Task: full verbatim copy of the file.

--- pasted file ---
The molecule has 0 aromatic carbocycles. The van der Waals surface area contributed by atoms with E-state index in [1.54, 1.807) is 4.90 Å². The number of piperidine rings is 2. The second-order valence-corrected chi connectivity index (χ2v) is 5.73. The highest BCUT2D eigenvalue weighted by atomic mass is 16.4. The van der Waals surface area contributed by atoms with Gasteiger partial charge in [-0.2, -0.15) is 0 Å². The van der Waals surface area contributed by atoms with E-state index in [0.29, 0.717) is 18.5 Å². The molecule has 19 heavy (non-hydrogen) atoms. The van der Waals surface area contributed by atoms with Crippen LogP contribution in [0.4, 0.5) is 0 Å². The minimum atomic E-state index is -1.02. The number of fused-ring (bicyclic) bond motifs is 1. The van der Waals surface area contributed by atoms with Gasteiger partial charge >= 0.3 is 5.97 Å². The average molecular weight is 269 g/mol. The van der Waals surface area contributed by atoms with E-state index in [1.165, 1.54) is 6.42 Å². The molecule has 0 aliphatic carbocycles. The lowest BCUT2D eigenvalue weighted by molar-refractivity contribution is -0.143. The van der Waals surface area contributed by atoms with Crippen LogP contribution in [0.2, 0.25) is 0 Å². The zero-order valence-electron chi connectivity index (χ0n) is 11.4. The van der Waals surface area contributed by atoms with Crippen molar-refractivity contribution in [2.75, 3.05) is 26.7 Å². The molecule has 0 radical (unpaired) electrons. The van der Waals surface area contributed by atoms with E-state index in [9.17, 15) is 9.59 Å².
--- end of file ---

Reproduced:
The molecule has 0 aromatic carbocycles. The van der Waals surface area contributed by atoms with E-state index in [1.54, 1.807) is 4.90 Å². The number of piperidine rings is 2. The second-order valence-corrected chi connectivity index (χ2v) is 5.73. The highest BCUT2D eigenvalue weighted by atomic mass is 16.4. The van der Waals surface area contributed by atoms with Gasteiger partial charge in [-0.2, -0.15) is 0 Å². The van der Waals surface area contributed by atoms with E-state index in [0.29, 0.717) is 18.5 Å². The molecule has 19 heavy (non-hydrogen) atoms. The van der Waals surface area contributed by atoms with Crippen LogP contribution in [0.4, 0.5) is 0 Å². The minimum atomic E-state index is -1.02. The number of fused-ring (bicyclic) bond motifs is 1. The van der Waals surface area contributed by atoms with Gasteiger partial charge >= 0.3 is 5.97 Å². The average molecular weight is 269 g/mol. The van der Waals surface area contributed by atoms with E-state index in [1.165, 1.54) is 6.42 Å². The molecule has 0 aliphatic carbocycles. The lowest BCUT2D eigenvalue weighted by molar-refractivity contribution is -0.143. The van der Waals surface area contributed by atoms with Crippen LogP contribution in [0.2, 0.25) is 0 Å². The zero-order valence-electron chi connectivity index (χ0n) is 11.4. The van der Waals surface area contributed by atoms with Crippen molar-refractivity contribution in [2.75, 3.05) is 26.7 Å². The molecule has 0 radical (unpaired) electrons. The van der Waals surface area contributed by atoms with E-state index in [9.17, 15) is 9.59 Å².